Several factors contribute
to pelvic inflammatory disease, but, the main cause is when
bacteria travels from the vagina to the cervix, and goes into
the woman’s reproductive organs. Symptoms of PID aren’t
always visible and vary from person to person. A medical doctor
usually must perform a complete physical, including a pap smear
According to Danville Regional Health System, mild to severe
Lower abdomen pain or tenderness
Pain or tenderness during examination when the cervix is touched
Unusual vaginal discharge
Irregular menstrual bleeding
Nausea with or without vomiting
Pain during intercourse
Annual examinations can help in the prevention of pelvic inflammatory
disease; however, there is no specific test to determine if someone
trait. A physician can only diagnose based on a detailed health
exam, blood tests, pelvic ultrasound, and sometimes through a swab
test of the cervix.
If a positive reading of sexually transmitted diseases or symptoms
of PID occur, antibiotics can be prescribed, and at a least three
be scheduled (www.stayinginshape.com).
Females who are sexually active, or women who are not sexually
monogamous, should get exams more frequently.
Getting a checkup is important because each year more than
one million women who experience symptoms go undiagnosed.
in the United
States become infertile because of reoccurring episodes of PID,
and scarring of the fallopian tubes, which can result in blockage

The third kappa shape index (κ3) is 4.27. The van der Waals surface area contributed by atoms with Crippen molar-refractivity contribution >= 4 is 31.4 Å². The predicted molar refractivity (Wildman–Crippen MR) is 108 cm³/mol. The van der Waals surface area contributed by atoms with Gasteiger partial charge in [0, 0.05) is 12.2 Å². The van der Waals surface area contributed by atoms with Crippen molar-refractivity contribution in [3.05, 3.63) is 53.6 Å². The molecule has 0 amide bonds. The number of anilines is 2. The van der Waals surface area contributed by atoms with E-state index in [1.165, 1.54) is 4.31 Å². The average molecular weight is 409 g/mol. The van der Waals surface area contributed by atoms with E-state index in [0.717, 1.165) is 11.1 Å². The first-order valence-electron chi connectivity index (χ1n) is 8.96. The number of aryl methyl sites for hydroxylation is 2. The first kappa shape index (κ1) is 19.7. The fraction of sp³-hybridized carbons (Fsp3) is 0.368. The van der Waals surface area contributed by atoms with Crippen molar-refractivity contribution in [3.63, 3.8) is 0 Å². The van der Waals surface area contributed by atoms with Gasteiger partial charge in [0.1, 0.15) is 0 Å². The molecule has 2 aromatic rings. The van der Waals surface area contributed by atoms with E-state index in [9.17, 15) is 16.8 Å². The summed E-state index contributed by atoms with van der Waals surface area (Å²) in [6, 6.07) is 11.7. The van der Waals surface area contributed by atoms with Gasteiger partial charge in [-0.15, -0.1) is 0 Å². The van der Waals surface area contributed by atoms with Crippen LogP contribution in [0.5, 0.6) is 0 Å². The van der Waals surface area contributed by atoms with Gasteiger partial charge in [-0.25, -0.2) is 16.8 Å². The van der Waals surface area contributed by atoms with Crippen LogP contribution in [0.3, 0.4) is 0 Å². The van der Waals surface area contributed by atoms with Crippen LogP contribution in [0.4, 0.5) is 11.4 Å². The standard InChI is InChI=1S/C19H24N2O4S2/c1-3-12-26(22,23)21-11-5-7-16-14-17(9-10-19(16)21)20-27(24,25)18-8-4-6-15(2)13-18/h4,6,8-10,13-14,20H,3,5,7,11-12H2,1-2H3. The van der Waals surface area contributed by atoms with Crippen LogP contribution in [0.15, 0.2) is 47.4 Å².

the normal passage
to allow eggs to enter into the uterus. This also leads to tubal
pregnancy or chronic
pelvic pain, according to The National Institute of Allergy and
The best way to prevent exposure to pelvic inflammatory disease
and the risk of sexually transmitted diseases is to:
Always use latex condoms for all types of sexual activity.
Use back-up methods such as diaphragms or spermicidal contraceptives in combination
of latex condoms.
Limit sexual partners. (Multiple partners increase the risk of STDs).
Have annual checkups if sexually active or 18 years of age and older.
Get tested and have partners tested before having sexual intercourse.
Preparing for an annual exam can be intimidating, but it
can alleviate longterm health complications. Do not schedule
exam while menstruating
a condom if having intercourse 24 hours before exam.
Before going to the physcian,
down any questions, and be honest.
Having an annual exam is important. It shouldn’t be taken lightly. Avoiding
the doctor out of fear can result in lifelong health complications or even death.
It’s your health; don’t forget to get an annual examination.